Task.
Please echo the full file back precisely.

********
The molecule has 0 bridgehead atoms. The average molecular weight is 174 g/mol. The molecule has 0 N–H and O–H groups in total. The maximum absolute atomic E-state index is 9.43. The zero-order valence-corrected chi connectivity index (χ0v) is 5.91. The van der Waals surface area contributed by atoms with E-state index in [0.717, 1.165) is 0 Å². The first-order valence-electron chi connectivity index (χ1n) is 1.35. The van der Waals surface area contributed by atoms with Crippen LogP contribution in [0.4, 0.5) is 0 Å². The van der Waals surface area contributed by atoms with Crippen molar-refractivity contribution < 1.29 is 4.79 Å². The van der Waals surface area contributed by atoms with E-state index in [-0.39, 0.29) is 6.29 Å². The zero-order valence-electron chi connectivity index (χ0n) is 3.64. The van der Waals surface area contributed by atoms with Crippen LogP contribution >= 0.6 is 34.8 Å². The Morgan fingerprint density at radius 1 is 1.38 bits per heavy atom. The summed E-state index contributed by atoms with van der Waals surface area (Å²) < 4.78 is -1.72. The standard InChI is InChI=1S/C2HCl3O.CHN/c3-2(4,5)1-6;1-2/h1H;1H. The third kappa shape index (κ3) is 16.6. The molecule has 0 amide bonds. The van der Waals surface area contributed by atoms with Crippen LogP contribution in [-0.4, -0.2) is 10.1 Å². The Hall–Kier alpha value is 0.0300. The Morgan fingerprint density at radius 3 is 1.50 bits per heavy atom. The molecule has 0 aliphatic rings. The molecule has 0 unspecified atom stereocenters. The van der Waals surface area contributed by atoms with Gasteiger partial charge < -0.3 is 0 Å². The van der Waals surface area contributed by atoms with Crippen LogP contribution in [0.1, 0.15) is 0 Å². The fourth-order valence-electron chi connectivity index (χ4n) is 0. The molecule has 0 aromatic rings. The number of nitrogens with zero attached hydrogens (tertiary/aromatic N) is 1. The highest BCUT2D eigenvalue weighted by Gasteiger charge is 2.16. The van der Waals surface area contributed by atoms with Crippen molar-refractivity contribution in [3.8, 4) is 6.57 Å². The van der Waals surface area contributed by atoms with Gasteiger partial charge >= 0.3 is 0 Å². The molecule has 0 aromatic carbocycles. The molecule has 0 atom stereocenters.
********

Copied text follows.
The molecule has 0 bridgehead atoms. The average molecular weight is 174 g/mol. The molecule has 0 N–H and O–H groups in total. The maximum absolute atomic E-state index is 9.43. The zero-order valence-corrected chi connectivity index (χ0v) is 5.91. The van der Waals surface area contributed by atoms with E-state index in [0.717, 1.165) is 0 Å². The first-order valence-electron chi connectivity index (χ1n) is 1.35. The van der Waals surface area contributed by atoms with Crippen LogP contribution in [0.4, 0.5) is 0 Å². The van der Waals surface area contributed by atoms with Crippen molar-refractivity contribution < 1.29 is 4.79 Å². The van der Waals surface area contributed by atoms with E-state index in [-0.39, 0.29) is 6.29 Å². The zero-order valence-electron chi connectivity index (χ0n) is 3.64. The van der Waals surface area contributed by atoms with Crippen LogP contribution >= 0.6 is 34.8 Å². The Morgan fingerprint density at radius 1 is 1.38 bits per heavy atom. The summed E-state index contributed by atoms with van der Waals surface area (Å²) < 4.78 is -1.72. The standard InChI is InChI=1S/C2HCl3O.CHN/c3-2(4,5)1-6;1-2/h1H;1H. The third kappa shape index (κ3) is 16.6. The molecule has 0 amide bonds. The van der Waals surface area contributed by atoms with Crippen LogP contribution in [-0.4, -0.2) is 10.1 Å². The Hall–Kier alpha value is 0.0300. The Morgan fingerprint density at radius 3 is 1.50 bits per heavy atom. The molecule has 0 aliphatic rings. The molecule has 0 unspecified atom stereocenters. The van der Waals surface area contributed by atoms with Gasteiger partial charge < -0.3 is 0 Å². The van der Waals surface area contributed by atoms with Crippen LogP contribution in [0.1, 0.15) is 0 Å². The fourth-order valence-electron chi connectivity index (χ4n) is 0. The molecule has 0 aromatic rings. The number of nitrogens with zero attached hydrogens (tertiary/aromatic N) is 1. The highest BCUT2D eigenvalue weighted by Gasteiger charge is 2.16. The van der Waals surface area contributed by atoms with Crippen molar-refractivity contribution in [3.8, 4) is 6.57 Å². The van der Waals surface area contributed by atoms with Gasteiger partial charge >= 0.3 is 0 Å². The molecule has 0 aromatic carbocycles. The molecule has 0 atom stereocenters.